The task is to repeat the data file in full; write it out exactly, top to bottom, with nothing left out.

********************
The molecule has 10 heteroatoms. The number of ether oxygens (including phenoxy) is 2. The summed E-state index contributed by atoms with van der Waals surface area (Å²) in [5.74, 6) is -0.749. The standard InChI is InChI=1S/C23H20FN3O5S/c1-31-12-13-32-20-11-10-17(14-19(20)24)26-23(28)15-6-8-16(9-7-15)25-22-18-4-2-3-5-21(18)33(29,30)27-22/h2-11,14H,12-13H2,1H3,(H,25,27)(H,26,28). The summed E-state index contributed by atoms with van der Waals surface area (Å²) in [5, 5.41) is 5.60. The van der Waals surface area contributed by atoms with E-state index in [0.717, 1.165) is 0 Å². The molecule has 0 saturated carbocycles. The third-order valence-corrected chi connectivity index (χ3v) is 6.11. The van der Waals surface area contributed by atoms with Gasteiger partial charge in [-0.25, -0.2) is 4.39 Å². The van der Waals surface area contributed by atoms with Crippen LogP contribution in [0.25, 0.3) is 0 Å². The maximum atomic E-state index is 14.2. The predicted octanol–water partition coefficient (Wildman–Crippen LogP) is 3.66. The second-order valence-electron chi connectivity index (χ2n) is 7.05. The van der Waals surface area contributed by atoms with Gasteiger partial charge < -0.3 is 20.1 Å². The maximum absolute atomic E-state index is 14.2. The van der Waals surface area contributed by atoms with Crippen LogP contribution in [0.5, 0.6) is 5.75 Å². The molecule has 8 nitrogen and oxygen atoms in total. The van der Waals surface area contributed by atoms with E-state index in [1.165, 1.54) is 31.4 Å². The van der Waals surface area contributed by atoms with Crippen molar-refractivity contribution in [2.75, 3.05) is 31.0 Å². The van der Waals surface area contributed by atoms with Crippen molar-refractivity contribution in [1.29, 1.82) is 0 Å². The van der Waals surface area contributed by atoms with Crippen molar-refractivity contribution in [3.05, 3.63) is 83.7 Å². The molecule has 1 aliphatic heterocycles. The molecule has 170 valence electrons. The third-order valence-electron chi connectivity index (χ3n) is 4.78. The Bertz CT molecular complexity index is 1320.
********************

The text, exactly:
The molecule has 10 heteroatoms. The number of ether oxygens (including phenoxy) is 2. The summed E-state index contributed by atoms with van der Waals surface area (Å²) in [5.74, 6) is -0.749. The standard InChI is InChI=1S/C23H20FN3O5S/c1-31-12-13-32-20-11-10-17(14-19(20)24)26-23(28)15-6-8-16(9-7-15)25-22-18-4-2-3-5-21(18)33(29,30)27-22/h2-11,14H,12-13H2,1H3,(H,25,27)(H,26,28). The summed E-state index contributed by atoms with van der Waals surface area (Å²) in [5, 5.41) is 5.60. The van der Waals surface area contributed by atoms with E-state index in [0.717, 1.165) is 0 Å². The molecule has 0 saturated carbocycles. The third-order valence-corrected chi connectivity index (χ3v) is 6.11. The van der Waals surface area contributed by atoms with Gasteiger partial charge in [-0.25, -0.2) is 4.39 Å². The van der Waals surface area contributed by atoms with Crippen LogP contribution in [0.25, 0.3) is 0 Å². The maximum atomic E-state index is 14.2. The predicted octanol–water partition coefficient (Wildman–Crippen LogP) is 3.66. The second-order valence-electron chi connectivity index (χ2n) is 7.05. The van der Waals surface area contributed by atoms with Gasteiger partial charge < -0.3 is 20.1 Å². The maximum absolute atomic E-state index is 14.2. The van der Waals surface area contributed by atoms with Crippen LogP contribution in [0.5, 0.6) is 5.75 Å². The molecule has 8 nitrogen and oxygen atoms in total. The van der Waals surface area contributed by atoms with E-state index in [1.165, 1.54) is 31.4 Å². The van der Waals surface area contributed by atoms with Crippen molar-refractivity contribution in [2.75, 3.05) is 31.0 Å². The van der Waals surface area contributed by atoms with Crippen molar-refractivity contribution in [1.29, 1.82) is 0 Å². The van der Waals surface area contributed by atoms with Crippen molar-refractivity contribution in [3.05, 3.63) is 83.7 Å². The molecule has 1 aliphatic heterocycles. The molecule has 170 valence electrons. The third-order valence-electron chi connectivity index (χ3n) is 4.78. The Bertz CT molecular complexity index is 1320.